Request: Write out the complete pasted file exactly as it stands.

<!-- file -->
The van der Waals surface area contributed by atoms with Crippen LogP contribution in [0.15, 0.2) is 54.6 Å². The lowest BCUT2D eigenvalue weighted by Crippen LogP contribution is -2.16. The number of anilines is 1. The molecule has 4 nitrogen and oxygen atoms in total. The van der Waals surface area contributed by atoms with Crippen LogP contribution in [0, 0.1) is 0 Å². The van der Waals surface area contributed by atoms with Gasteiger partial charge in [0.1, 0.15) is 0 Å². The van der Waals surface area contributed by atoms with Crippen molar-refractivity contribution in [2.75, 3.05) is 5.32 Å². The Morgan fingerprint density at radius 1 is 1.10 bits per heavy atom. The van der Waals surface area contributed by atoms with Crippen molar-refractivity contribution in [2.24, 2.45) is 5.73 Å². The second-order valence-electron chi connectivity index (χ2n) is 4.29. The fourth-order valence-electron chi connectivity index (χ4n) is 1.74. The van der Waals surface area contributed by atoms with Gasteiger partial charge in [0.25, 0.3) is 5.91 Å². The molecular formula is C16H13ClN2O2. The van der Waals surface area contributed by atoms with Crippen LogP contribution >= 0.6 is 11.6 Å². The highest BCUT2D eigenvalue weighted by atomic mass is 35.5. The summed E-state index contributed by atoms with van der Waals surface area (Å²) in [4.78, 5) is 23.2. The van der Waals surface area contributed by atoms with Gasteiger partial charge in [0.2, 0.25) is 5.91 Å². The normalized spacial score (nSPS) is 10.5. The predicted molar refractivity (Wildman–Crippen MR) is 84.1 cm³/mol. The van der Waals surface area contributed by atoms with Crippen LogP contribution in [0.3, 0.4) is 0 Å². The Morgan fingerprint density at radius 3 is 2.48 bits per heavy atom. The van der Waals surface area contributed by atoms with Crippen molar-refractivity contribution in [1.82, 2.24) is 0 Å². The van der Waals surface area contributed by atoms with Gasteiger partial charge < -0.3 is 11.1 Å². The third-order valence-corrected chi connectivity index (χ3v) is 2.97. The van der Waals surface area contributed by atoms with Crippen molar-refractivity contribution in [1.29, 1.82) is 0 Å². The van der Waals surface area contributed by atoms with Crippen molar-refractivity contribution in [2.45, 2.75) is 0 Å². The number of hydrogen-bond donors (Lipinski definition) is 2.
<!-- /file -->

The van der Waals surface area contributed by atoms with Crippen LogP contribution in [0.15, 0.2) is 54.6 Å². The lowest BCUT2D eigenvalue weighted by Crippen LogP contribution is -2.16. The number of anilines is 1. The molecule has 4 nitrogen and oxygen atoms in total. The van der Waals surface area contributed by atoms with Crippen LogP contribution in [0, 0.1) is 0 Å². The van der Waals surface area contributed by atoms with Gasteiger partial charge in [0.1, 0.15) is 0 Å². The van der Waals surface area contributed by atoms with Crippen molar-refractivity contribution in [2.75, 3.05) is 5.32 Å². The Morgan fingerprint density at radius 1 is 1.10 bits per heavy atom. The van der Waals surface area contributed by atoms with Crippen molar-refractivity contribution in [2.24, 2.45) is 5.73 Å². The second-order valence-electron chi connectivity index (χ2n) is 4.29. The fourth-order valence-electron chi connectivity index (χ4n) is 1.74. The van der Waals surface area contributed by atoms with Gasteiger partial charge in [0.25, 0.3) is 5.91 Å². The molecular formula is C16H13ClN2O2. The van der Waals surface area contributed by atoms with Crippen LogP contribution >= 0.6 is 11.6 Å². The highest BCUT2D eigenvalue weighted by atomic mass is 35.5. The summed E-state index contributed by atoms with van der Waals surface area (Å²) in [4.78, 5) is 23.2. The van der Waals surface area contributed by atoms with Gasteiger partial charge in [0.2, 0.25) is 5.91 Å². The normalized spacial score (nSPS) is 10.5. The predicted molar refractivity (Wildman–Crippen MR) is 84.1 cm³/mol. The van der Waals surface area contributed by atoms with Crippen LogP contribution in [0.3, 0.4) is 0 Å². The Morgan fingerprint density at radius 3 is 2.48 bits per heavy atom. The van der Waals surface area contributed by atoms with Crippen molar-refractivity contribution in [1.82, 2.24) is 0 Å². The van der Waals surface area contributed by atoms with Gasteiger partial charge < -0.3 is 11.1 Å². The third-order valence-corrected chi connectivity index (χ3v) is 2.97. The van der Waals surface area contributed by atoms with Crippen molar-refractivity contribution in [1.29, 1.82) is 0 Å². The van der Waals surface area contributed by atoms with Crippen molar-refractivity contribution in [2.45, 2.75) is 0 Å². The number of hydrogen-bond donors (Lipinski definition) is 2.